Refrigeration Terms and Definitions
The amount of heating power required to overcome the latent heat of fusion of one short ton of ice, or to melt one short ton of solid ice at 0C to liquid water at 0C, in 24 hours. Equal to 12,000 BTU/Hr.
A torr is a unit of pressure equal to 1/760 of a standard atmosphere, or approximately 1 mm Hg. Typically used to define vacuum pressure, or pressure below atmospheric. When used to describe a vacuum, the units indicate the amount of remaining pressure. The lower the number, the stronger the vacuum. Rough vacuum pressures can be measured in millitorr, or 1/1000 Torr.
A type of HVAC system that uses variable airflow at constant temperature to maintain temperature in a space. Typically affords more precise control of temperature when compared to CAV systems.
Unit of pressure that specifically denote the use of a perfect vacuum as the reference point. A pressure vessel at 0 PSIA is holding a perfect vacuum. Absolute pressure is typically measured in different units, such as mmHg, but it’s important to check the reference point.
Unit of pressure that specifically denote the use of Gauge Pressure, or pressure using atmospheric pressure as a reference point. A pressure vessel at 0 PSIG actually contains fluid at atmospheric pressure, or about 14.7 PSIA. The “G” is frequently dropped when context is enough to indicate the basis point. For example, a compressed air pressure measurment of 10 PSI can be safely assumed to be PSIG, as 10 PSIA would actually be a coarse vacuum relative to ambient pressure.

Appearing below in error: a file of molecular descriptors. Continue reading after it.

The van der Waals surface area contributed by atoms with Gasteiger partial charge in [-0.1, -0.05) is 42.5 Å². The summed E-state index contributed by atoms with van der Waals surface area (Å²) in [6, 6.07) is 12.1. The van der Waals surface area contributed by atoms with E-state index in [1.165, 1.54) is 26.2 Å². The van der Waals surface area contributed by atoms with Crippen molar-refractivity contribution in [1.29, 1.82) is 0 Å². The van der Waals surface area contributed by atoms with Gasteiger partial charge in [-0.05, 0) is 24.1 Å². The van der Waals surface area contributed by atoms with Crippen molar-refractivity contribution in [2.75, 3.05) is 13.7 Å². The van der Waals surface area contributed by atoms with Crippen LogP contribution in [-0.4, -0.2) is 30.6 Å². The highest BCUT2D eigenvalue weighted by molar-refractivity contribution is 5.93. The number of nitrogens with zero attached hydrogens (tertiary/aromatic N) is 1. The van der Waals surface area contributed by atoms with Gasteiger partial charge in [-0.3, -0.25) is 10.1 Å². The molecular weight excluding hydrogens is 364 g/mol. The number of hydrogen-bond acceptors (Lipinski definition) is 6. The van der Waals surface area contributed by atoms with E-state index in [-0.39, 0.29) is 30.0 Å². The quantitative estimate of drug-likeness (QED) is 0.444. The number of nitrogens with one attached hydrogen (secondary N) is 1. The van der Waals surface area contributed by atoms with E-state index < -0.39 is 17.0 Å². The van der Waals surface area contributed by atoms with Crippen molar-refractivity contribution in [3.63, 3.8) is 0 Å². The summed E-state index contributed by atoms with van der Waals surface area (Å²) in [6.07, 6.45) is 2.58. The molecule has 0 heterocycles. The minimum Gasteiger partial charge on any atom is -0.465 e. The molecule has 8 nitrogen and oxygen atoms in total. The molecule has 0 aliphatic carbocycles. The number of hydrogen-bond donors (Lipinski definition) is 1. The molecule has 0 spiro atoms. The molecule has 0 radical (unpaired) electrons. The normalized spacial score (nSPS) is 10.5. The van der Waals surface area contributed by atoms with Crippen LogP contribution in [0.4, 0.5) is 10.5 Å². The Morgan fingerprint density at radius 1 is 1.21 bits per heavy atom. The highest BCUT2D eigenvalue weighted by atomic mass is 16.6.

A safety device calibrated to release or “pop” when a specific pressure is reached, venting gas to atmosphere. Used to avoid overpressure damage in a system containing a compressed fluid. PRVs are required by many jurisdictions.
A system that uses changes in pressure to reactivate an absorbent media bed. Usually used with two beds in parallel (one regenerating, one active). Frequently used in gas purification or drying.